In an interesting article on No Jitter – The Fine Art of Choosing the Right SBC – Andrew Prokop discusses what clients should look for when making a decision about which session border controller (SBC) to choose.
Here at SmartIPX we deploy Cataleya’s Orchid One Network Session and Application Manager, a highly advanced evolution of a session border controller (SBC), to support the growth of our Wholesale Voice Platform as a Service (vPaaS) offering.
We use Orchid One to deliver enhanced quality of service (QoS) and quality of experience (QoE) for our mobile virtual network operators (MVNO) and service provider customers around the globe. The Network Session and Application Manager gives us the ability to monitor QoS and QoE in real-time to maintain or enhance network performance.
Orchid One is specifically designed to enable the delivery of IP communications services and high-performance applications. It delivers full end-to-end QoS and QoE with visibility from the transport to applications layers, which is critical for the delivery of IPX-enabled networks. As a Network Session and Application Manager, Orchid One combines the functionality of a SBC with increased control, intelligence and real-time automation.
As SmartIPX Chief Executive Paul Tindley says: “This deployment reflects our commitment to delivering the highest quality services for our customers and proactively enhancing our network capabilities. Our managed services partners rely on us to deliver IP communications that are not just ‘best effort’ but industry–leading. By deploying Orchid One we are taking our service offering to a new level.”
Orchid One recently earned the Performance Verified Certification from Miercom. Test results concluded that it delivers the security and performance required by telecom service providers needing carrier grade high capacity and scale, while reducing network security costs.
For Prokop, the decision as to which SBC to choose is as individual as deciding which type of holiday you want to go on, from a lazing on the beach style to an all-out adventure hike through the mountains. But he says there are key elements to bear in mind no matter what your requirements.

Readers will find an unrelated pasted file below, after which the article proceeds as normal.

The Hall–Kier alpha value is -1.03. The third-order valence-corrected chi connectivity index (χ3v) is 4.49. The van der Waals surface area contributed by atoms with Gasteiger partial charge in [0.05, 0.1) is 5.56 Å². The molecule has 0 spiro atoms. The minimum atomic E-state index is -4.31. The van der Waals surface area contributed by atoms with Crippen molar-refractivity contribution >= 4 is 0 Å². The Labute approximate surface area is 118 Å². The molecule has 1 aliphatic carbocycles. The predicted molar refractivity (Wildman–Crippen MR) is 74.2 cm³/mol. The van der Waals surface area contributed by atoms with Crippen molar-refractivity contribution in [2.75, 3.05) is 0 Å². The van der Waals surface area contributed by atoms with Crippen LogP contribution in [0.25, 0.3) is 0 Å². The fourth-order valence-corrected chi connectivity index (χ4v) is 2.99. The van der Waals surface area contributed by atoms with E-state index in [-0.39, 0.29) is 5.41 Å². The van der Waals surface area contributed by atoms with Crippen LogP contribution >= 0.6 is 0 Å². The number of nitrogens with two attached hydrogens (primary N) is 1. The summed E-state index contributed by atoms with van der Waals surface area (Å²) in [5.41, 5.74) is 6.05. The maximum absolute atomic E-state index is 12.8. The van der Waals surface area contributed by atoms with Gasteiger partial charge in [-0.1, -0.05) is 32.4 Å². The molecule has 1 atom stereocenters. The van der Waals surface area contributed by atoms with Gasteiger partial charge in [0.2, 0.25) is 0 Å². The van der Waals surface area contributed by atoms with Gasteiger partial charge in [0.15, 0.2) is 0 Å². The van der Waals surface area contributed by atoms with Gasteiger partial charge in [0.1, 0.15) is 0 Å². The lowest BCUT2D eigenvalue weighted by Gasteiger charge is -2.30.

Size Matters – Ask yourself what your enterprise’s requirements are today and what you expect them to be a year or two into the future. It doesn’t make financial sense to buy a 96 session SBC if you know you need 50 sessions today and 97 sessions next year.
Reliability – Look for high-availability configurations. This allows two SBCs to logically act as a single entity. One SBC actively processes SIP sessions while the other waits in standby mode. If the active SBC fails, the standby SBC immediately takes over, leaving the customer none the wiser.
Transcoding – Transcoding converts one codec into another. For example, G.729 may be fine for your contact center agents, but your voice mail system might require G.711. In that case, an SBC can be deployed to manage that conversion. It’s important to factor all this into your decision process.
Virtualisation – Real-time communications was slow to go virtual, but these days nearly every SBC manufacturer offers a virtual version of its product. It’s important to know that you may not get every feature (such as transcoding) in the virtual version, and the capacity may be significantly less than its appliance-based sister or brother. However, there are many situations where those differences aren’t important and a virtual SBC is the right choice.